Friday, March 13, 2015

Review:: Yokai Attack!, by Hiroko Yoda and Matt Alt

Title: Yokai Attack!
Author: Hiroko Yoda and Matt Alt
Illustrator: Tatsuya Morino
Format: eBook (epub)
Rating: ★★★☆☆

A nice, but not super in-depth bestiary, covering yokai, traditional Japanese monsters. Its worth it for Tatsuya Morino's illustrations, which are supplemented with older, more traditional pieces of art.

I haven't found a lot of bestiaries covering East-Asian folklore, so when I saw this on Overdrive, I just had to check it out. While it doesn't go super in-depth, I feel like bestiaries really aren't meant to. However, it did leave me wanting in parts. Occasionally, the writing felt like it was trying too hard, either to make a drab monster feel exciting or to make it palatable to a Western audience. Overall, though, it was quite enjoyable.

Generally, yokai are categorized by where they appear. However, in order to better serve a Western audience, the authors recategorized them into groups like "these ones will kill you dead," "gluttons," and "sexy beasts." While I feel that was a good idea in some ways, the way it was handled seemed off. Beyond the more dangerous category, many of the yokai didn't really feel like they belonged in their category. All things considered, though, that's a pretty minor quibble.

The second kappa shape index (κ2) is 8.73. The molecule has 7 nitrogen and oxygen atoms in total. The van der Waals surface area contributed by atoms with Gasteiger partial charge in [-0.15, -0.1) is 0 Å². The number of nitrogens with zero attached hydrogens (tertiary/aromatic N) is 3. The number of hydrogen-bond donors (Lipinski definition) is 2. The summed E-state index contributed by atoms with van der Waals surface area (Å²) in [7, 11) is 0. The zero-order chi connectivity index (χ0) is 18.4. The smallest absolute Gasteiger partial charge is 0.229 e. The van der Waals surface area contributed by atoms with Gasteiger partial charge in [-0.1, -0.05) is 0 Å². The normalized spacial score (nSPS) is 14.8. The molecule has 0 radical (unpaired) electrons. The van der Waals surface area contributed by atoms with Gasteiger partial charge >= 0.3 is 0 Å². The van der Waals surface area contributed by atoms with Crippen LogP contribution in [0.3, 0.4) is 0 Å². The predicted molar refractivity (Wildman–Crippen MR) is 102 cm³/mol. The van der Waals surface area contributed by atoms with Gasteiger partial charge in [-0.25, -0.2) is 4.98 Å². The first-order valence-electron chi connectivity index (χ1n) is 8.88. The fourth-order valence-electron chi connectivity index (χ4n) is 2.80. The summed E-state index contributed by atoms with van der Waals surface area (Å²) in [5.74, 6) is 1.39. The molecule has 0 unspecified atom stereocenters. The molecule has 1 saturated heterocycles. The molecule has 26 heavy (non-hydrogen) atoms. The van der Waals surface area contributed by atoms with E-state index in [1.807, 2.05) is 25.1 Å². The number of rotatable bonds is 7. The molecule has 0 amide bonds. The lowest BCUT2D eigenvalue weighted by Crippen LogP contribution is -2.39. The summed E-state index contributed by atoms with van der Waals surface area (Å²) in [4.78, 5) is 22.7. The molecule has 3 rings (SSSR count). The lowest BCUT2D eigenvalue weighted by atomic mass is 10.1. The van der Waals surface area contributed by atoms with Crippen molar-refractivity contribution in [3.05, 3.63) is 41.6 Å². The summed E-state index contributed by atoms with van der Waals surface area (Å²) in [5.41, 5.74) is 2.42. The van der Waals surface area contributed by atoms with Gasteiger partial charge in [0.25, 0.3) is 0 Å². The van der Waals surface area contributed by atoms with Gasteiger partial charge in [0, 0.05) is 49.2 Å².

The illustrations were wonderful. Many of them depicted traditional yokai in a more modern setting, taking away a lot of the antiquity of the descriptions. Tatsuya Morino's art was supplemented with older pieces, which was great for giving more context.

Each of the yokai were given a "stats sheet," which like the categorization, I felt was a good idea in theory, but felt lacking. Most of the time it felt repetitive or like some of the information given was a stretch, just to have something in that category.

I also really appreciated the inclusion of newer, less "classic" yokai, such as kuchisake-onna. While most yokai are more traditional folktale monsters, it's not a stretch at all to say that some modern Japanese urban legends fit the bill.

Yokai Attack! is just one of a few bestiaries this couple has written. They've also done one on yurei, Japanese ghosts, and one on ninja. From my experience with this one, I'd definitely not pass those up, if opportunity presented.

Oh, pro tip: while this book isn't super, super scary, I don't suggest falling asleep in the middle of reading it. I tried that method, and it turned into a nightmare that persisted for some time upon waking. Poor life choices.

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